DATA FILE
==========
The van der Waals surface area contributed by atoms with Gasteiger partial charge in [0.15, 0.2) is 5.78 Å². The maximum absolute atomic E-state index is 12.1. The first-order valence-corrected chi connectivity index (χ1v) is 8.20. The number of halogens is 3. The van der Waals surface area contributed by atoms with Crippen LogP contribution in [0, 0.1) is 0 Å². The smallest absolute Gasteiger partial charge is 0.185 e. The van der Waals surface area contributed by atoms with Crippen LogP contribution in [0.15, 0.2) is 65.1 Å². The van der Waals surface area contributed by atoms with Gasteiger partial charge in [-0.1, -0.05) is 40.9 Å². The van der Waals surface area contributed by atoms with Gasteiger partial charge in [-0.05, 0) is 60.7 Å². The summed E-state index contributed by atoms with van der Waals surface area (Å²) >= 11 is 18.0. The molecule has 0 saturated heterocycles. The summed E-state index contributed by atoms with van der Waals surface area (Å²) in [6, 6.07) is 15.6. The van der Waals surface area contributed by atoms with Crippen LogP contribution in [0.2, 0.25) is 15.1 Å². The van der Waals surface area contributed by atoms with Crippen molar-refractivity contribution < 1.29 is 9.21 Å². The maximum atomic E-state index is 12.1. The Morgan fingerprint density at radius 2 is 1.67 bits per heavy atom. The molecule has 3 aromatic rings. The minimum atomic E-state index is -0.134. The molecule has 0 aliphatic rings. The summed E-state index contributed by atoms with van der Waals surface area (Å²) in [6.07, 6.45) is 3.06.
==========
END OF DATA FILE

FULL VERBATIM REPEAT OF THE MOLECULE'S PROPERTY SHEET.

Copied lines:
The van der Waals surface area contributed by atoms with Gasteiger partial charge in [0.15, 0.2) is 5.78 Å². The maximum absolute atomic E-state index is 12.1. The first-order valence-corrected chi connectivity index (χ1v) is 8.20. The number of halogens is 3. The van der Waals surface area contributed by atoms with Crippen LogP contribution in [0, 0.1) is 0 Å². The smallest absolute Gasteiger partial charge is 0.185 e. The van der Waals surface area contributed by atoms with Crippen LogP contribution in [0.15, 0.2) is 65.1 Å². The van der Waals surface area contributed by atoms with Gasteiger partial charge in [-0.1, -0.05) is 40.9 Å². The van der Waals surface area contributed by atoms with Gasteiger partial charge in [-0.05, 0) is 60.7 Å². The summed E-state index contributed by atoms with van der Waals surface area (Å²) >= 11 is 18.0. The molecule has 0 saturated heterocycles. The summed E-state index contributed by atoms with van der Waals surface area (Å²) in [6, 6.07) is 15.6. The van der Waals surface area contributed by atoms with Crippen LogP contribution in [0.2, 0.25) is 15.1 Å². The van der Waals surface area contributed by atoms with Crippen molar-refractivity contribution < 1.29 is 9.21 Å². The maximum atomic E-state index is 12.1. The Morgan fingerprint density at radius 2 is 1.67 bits per heavy atom. The molecule has 3 aromatic rings. The minimum atomic E-state index is -0.134. The molecule has 0 aliphatic rings. The summed E-state index contributed by atoms with van der Waals surface area (Å²) in [6.07, 6.45) is 3.06.